I think now it is clear why I and others believe that the motives of those who oppose the affordable housing have to do with preserving a particular demographic in the neighborhood rather than with alleged procedural irregularities and other hoo-haw about the process. OK, the process was flawed because staff are not all that competent. But PAHC is a good organization doing good work to help the less fortunate.

[Portion removed.] Our poor and senior community members deserve nice housing too.


Posted by PAcitizens, a resident of Green Acres
on Aug 11, 2013 at 11:18 pm

PAcitizens is a registered user.

"JLS mom"

[Portion removed.]

I never claimed the 12 houses were the only thing wrong with the rezoning. You did, I didn't. If PAHC built just the senior units, and under the existing zoning, they would get almost as many units, while minimizing the impact on the neighborhood by respecting height, setback, density, parking, and other rules. It provides the senior housing without essentially foisting the cost burden on the neighborhood. Everyone wins. Oh, except the for-profit market rate developer. They won't make the millions they were counting on from PAHC getting them rezoning for houses they could never otherwise build there.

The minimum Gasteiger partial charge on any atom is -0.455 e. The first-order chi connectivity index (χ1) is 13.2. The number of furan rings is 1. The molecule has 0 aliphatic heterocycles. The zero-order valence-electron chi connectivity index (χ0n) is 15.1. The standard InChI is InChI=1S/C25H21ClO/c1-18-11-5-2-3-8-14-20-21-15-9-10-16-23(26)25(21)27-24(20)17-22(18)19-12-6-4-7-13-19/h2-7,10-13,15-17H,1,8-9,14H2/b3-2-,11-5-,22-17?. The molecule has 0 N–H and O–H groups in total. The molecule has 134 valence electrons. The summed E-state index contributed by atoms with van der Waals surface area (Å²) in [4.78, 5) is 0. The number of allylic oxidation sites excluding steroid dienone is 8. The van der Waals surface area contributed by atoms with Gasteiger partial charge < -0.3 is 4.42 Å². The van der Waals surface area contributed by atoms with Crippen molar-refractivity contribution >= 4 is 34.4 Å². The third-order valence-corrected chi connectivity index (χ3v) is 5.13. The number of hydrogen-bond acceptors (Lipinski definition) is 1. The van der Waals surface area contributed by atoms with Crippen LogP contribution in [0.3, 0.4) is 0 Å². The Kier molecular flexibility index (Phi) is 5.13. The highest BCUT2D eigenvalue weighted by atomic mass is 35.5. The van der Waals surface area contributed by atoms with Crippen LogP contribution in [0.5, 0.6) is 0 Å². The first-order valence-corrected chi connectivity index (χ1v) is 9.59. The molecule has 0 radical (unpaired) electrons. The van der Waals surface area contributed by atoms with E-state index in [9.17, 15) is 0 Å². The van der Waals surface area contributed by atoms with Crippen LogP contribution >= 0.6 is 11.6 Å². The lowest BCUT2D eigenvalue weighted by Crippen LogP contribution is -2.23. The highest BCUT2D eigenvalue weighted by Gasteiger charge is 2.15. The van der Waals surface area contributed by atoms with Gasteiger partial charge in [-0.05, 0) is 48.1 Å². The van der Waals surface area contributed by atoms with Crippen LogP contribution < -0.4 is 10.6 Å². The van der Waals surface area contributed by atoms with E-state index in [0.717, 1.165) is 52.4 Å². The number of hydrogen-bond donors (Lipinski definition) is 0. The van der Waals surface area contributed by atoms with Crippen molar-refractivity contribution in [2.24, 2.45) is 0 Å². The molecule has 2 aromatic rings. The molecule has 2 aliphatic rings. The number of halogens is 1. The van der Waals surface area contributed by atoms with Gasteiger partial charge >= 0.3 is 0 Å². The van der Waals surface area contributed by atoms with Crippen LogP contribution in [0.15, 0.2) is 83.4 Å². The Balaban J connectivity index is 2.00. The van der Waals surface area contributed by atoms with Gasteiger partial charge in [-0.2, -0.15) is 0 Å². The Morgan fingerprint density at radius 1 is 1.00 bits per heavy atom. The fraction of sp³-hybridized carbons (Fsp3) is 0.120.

Other reasons to reject the rezoning that have been brought up by neighbors:

1. A 50 foot building in the middle of a residential neighborhood, where the current zoning allows only 30 feet tall buildings max.

Only 47 parking spots for a 60-unit complex, for residents, employees, and visitors, at a location with no nearby services or even walkable grocery for seniors. Even transit isn't as accessible as I'm sure PAHC portrayed it in their application.